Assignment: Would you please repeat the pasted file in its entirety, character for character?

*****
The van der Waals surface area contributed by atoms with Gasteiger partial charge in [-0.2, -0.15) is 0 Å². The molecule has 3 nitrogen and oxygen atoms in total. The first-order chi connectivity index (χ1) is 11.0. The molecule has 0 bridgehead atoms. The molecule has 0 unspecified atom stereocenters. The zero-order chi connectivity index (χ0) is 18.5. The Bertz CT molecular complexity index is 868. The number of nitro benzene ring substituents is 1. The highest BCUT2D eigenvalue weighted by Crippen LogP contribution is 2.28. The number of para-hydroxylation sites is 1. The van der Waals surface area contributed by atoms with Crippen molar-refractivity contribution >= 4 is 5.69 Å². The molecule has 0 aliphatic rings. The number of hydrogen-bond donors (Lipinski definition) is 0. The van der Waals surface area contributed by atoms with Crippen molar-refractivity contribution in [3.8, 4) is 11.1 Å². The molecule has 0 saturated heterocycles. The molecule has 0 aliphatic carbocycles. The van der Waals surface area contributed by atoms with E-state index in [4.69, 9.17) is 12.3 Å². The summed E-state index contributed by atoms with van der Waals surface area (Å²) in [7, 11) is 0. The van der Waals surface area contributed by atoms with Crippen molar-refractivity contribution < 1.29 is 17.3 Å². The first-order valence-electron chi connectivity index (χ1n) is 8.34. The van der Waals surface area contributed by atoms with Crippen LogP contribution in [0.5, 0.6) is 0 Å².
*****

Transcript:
The van der Waals surface area contributed by atoms with Gasteiger partial charge in [-0.2, -0.15) is 0 Å². The molecule has 3 nitrogen and oxygen atoms in total. The first-order chi connectivity index (χ1) is 11.0. The molecule has 0 bridgehead atoms. The molecule has 0 unspecified atom stereocenters. The zero-order chi connectivity index (χ0) is 18.5. The Bertz CT molecular complexity index is 868. The number of nitro benzene ring substituents is 1. The highest BCUT2D eigenvalue weighted by Crippen LogP contribution is 2.28. The number of para-hydroxylation sites is 1. The van der Waals surface area contributed by atoms with Crippen molar-refractivity contribution >= 4 is 5.69 Å². The molecule has 0 aliphatic rings. The number of hydrogen-bond donors (Lipinski definition) is 0. The van der Waals surface area contributed by atoms with Crippen molar-refractivity contribution in [3.8, 4) is 11.1 Å². The molecule has 0 saturated heterocycles. The molecule has 0 aliphatic carbocycles. The van der Waals surface area contributed by atoms with E-state index in [4.69, 9.17) is 12.3 Å². The summed E-state index contributed by atoms with van der Waals surface area (Å²) in [7, 11) is 0. The van der Waals surface area contributed by atoms with Crippen molar-refractivity contribution < 1.29 is 17.3 Å². The first-order valence-electron chi connectivity index (χ1n) is 8.34. The van der Waals surface area contributed by atoms with Crippen LogP contribution in [0.5, 0.6) is 0 Å².